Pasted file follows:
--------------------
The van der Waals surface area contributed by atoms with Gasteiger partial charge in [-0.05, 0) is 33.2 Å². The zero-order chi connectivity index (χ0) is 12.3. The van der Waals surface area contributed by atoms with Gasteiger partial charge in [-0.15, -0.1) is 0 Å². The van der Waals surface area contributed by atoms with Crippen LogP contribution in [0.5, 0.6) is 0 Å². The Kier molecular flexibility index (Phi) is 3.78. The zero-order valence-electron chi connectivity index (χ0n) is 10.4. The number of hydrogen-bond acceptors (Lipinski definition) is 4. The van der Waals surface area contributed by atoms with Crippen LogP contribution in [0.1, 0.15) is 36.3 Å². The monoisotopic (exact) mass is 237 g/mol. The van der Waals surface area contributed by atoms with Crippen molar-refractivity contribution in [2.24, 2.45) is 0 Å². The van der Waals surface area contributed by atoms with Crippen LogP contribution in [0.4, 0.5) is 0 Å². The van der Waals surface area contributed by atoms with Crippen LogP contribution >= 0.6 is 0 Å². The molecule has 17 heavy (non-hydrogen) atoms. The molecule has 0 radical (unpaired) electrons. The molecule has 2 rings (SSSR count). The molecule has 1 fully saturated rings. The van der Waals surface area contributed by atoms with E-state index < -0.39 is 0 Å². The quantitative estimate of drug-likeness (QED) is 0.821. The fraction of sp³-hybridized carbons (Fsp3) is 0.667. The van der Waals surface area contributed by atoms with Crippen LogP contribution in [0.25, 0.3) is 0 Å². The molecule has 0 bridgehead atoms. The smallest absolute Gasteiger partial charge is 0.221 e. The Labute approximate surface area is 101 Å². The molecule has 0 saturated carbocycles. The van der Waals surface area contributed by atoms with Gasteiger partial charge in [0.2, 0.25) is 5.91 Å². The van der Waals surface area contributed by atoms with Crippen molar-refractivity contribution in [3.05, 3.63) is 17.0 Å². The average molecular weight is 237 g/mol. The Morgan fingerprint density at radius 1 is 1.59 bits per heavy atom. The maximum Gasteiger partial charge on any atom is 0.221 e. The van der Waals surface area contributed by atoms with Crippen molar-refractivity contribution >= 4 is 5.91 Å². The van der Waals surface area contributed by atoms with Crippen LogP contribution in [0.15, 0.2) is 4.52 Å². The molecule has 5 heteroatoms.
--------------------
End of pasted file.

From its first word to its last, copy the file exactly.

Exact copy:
The van der Waals surface area contributed by atoms with Gasteiger partial charge in [-0.05, 0) is 33.2 Å². The zero-order chi connectivity index (χ0) is 12.3. The van der Waals surface area contributed by atoms with Gasteiger partial charge in [-0.15, -0.1) is 0 Å². The van der Waals surface area contributed by atoms with Crippen LogP contribution in [0.5, 0.6) is 0 Å². The Kier molecular flexibility index (Phi) is 3.78. The zero-order valence-electron chi connectivity index (χ0n) is 10.4. The number of hydrogen-bond acceptors (Lipinski definition) is 4. The van der Waals surface area contributed by atoms with Crippen LogP contribution in [0.1, 0.15) is 36.3 Å². The monoisotopic (exact) mass is 237 g/mol. The van der Waals surface area contributed by atoms with Crippen molar-refractivity contribution in [2.24, 2.45) is 0 Å². The van der Waals surface area contributed by atoms with Crippen LogP contribution in [0.4, 0.5) is 0 Å². The van der Waals surface area contributed by atoms with Crippen LogP contribution >= 0.6 is 0 Å². The molecule has 17 heavy (non-hydrogen) atoms. The molecule has 0 radical (unpaired) electrons. The molecule has 2 rings (SSSR count). The molecule has 1 fully saturated rings. The van der Waals surface area contributed by atoms with E-state index < -0.39 is 0 Å². The quantitative estimate of drug-likeness (QED) is 0.821. The fraction of sp³-hybridized carbons (Fsp3) is 0.667. The van der Waals surface area contributed by atoms with Crippen LogP contribution in [0.25, 0.3) is 0 Å². The molecule has 0 bridgehead atoms. The smallest absolute Gasteiger partial charge is 0.221 e. The Labute approximate surface area is 101 Å². The molecule has 0 saturated carbocycles. The van der Waals surface area contributed by atoms with Gasteiger partial charge in [0.2, 0.25) is 5.91 Å². The van der Waals surface area contributed by atoms with Crippen molar-refractivity contribution in [3.05, 3.63) is 17.0 Å². The average molecular weight is 237 g/mol. The Morgan fingerprint density at radius 1 is 1.59 bits per heavy atom. The maximum Gasteiger partial charge on any atom is 0.221 e. The van der Waals surface area contributed by atoms with Crippen molar-refractivity contribution >= 4 is 5.91 Å². The van der Waals surface area contributed by atoms with Crippen LogP contribution in [0.15, 0.2) is 4.52 Å². The molecule has 5 heteroatoms.